Where Are All the Women IT Leaders?
It will come as no surprise to readers that, according to this month's survey, men overwhelmingly outnumber women in IT leadership positions (86.1 percent versus 13.9 percent). What is surprising, however, is that 16.4 percent of IT executives over 40 are female, while only 7.8 percent of those under 40 are—less than half as many. Clearly, fewer women are moving up the executive IT ranks than in the past. The question is why?
Much of the blame can be attributed to the downturn in the economy, say some observers. When times are tough, women lose out everywhere. "Downsizing means that if women haven't already reached that stage of their careers, then they may not be in the group that gets to stay," says Sandra Hofmann, CIO of MAPICS Inc., a vendor of manufacturing software. If a woman hasn't built tenure, she adds, downsizing and M&As may soon be her downfall. "When times get tough," Hofmann says, "corporations may go to their 'core' leaders, who do not have as much diversity."
Then there's the pipeline issue. Fewer and fewer young women are choosing technology as a career. According to the Information Technology Association of America, women earned only 22 percent of all computer science and engineering undergraduate degrees in 2000, a figure that has not changed since 1998, despite the growth in the technology field. According to ITAA, the proportion of women in the overall IT workforce dropped from 41 percent to 34.9 percent between 1996 and 2002. Says Harris Miller, president of ITAA: "In positions that require technical expertise, our studies both six years ago and again in 2002 show that women are not nearly as well represented among IT workers as they are among the general U.S. workforce." And that has further reduced the size of the pool of younger women available to move into leadership positions. The reason? "We can't seem to get quite past this 'geeks are us' image," Miller says.
Meanwhile, CIOs report that more and more women are leaving corporate America to start their own businesses. According to a 2002 study by the Center for Women's Business Research, women account for 6.2 million private business owners—a 14 percent increase since 1997. Women currently represent nearly half of all privately owned businesses in the U.S.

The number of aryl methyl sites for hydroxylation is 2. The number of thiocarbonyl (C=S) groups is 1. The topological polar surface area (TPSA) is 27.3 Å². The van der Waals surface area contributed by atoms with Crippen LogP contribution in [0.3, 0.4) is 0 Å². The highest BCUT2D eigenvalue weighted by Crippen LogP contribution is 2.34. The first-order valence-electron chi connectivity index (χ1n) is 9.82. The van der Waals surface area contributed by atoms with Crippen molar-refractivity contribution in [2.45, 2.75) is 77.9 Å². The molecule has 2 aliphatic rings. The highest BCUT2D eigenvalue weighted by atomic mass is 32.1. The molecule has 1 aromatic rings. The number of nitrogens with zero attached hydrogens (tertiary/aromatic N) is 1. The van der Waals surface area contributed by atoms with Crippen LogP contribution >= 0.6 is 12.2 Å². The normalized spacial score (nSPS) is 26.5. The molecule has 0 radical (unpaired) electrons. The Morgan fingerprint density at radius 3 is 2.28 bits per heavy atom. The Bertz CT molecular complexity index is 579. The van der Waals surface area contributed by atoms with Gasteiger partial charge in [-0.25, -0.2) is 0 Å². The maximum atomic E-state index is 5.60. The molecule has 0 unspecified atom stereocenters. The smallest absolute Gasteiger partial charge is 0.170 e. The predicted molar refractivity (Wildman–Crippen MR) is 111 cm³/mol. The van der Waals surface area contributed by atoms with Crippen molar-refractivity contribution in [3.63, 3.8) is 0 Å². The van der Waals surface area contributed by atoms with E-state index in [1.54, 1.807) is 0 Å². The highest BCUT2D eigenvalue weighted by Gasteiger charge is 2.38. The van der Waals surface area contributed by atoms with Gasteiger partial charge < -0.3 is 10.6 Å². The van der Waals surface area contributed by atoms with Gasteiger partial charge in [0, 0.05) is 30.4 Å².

That's what Linda Pittenger did when she resigned from her position as CIO for sales and marketing technology of AT&T Corp. to launch people3 Inc. in 1996, now owned by Gartner Inc. The reason: Few opportunities to expand her leadership skills. "It was kind of a closed door," she says. "It's not very often that a CIO would become CEO of the same company, so you have to leave to become a CEO."
"The fact is that the glass ceiling still exists, and technology is one of the fields where it seems to be stronger than other areas," says Betty Spence, president of the National Association for Female Executives. Not only do men make more than women holding the same position—female CIOs make an average of $109,000 per year, compared with $122,000 for their male counterparts—but women must wait longer to get promoted. "Women tend to be stereotyped as staff rather than line people," says Spence. "Line people are the ones with revenue-generating responsibility, the ones who are willing to take risks, while women are stereotyped as people who don't take risks."
How can women claim more top spots? Encouraging more school-age girls to consider careers in technology is a critical first step. Claudia Morrell, director of the Center for Women and Technology, says her organization is undertaking special initiatives to do that, including a recent "Computer Mania Day" that taught 300 middle school girls, parents and teachers the importance of technology. "Since absolutely everything we do is somehow based in technology, we have to get women's voices represented to make sure the workforce needs of the future are met, and that women's interests are met."
Theresa Payton, senior vice president of retail and channel technology at Wachovia Corp., a financial-services firm in Charlotte, N.C., agrees. "As women, it is important that we acknowledge our responsibility to the future women leaders. We need to continue to evolve the workplace culture to advance this field as an attractive option for young women to enter."
Once part of the IT workforce, says MAPICS' Hofmann, it's all about mentoring. "I think part of this is the fault of women in business who have not mentored other women," she says. Indeed, according to Catalyst, an advocacy group for women in business, only one in four women is satisfied with the availability of mentors in her organization.
To promote diversity in her own company, Hofmann helps lead MAPICS' mentoring program, which pairs employees with higher-ranking staffers in another area of the business. Says Hofmann: "Executive women need to be much more active in providing mentorship to other women."
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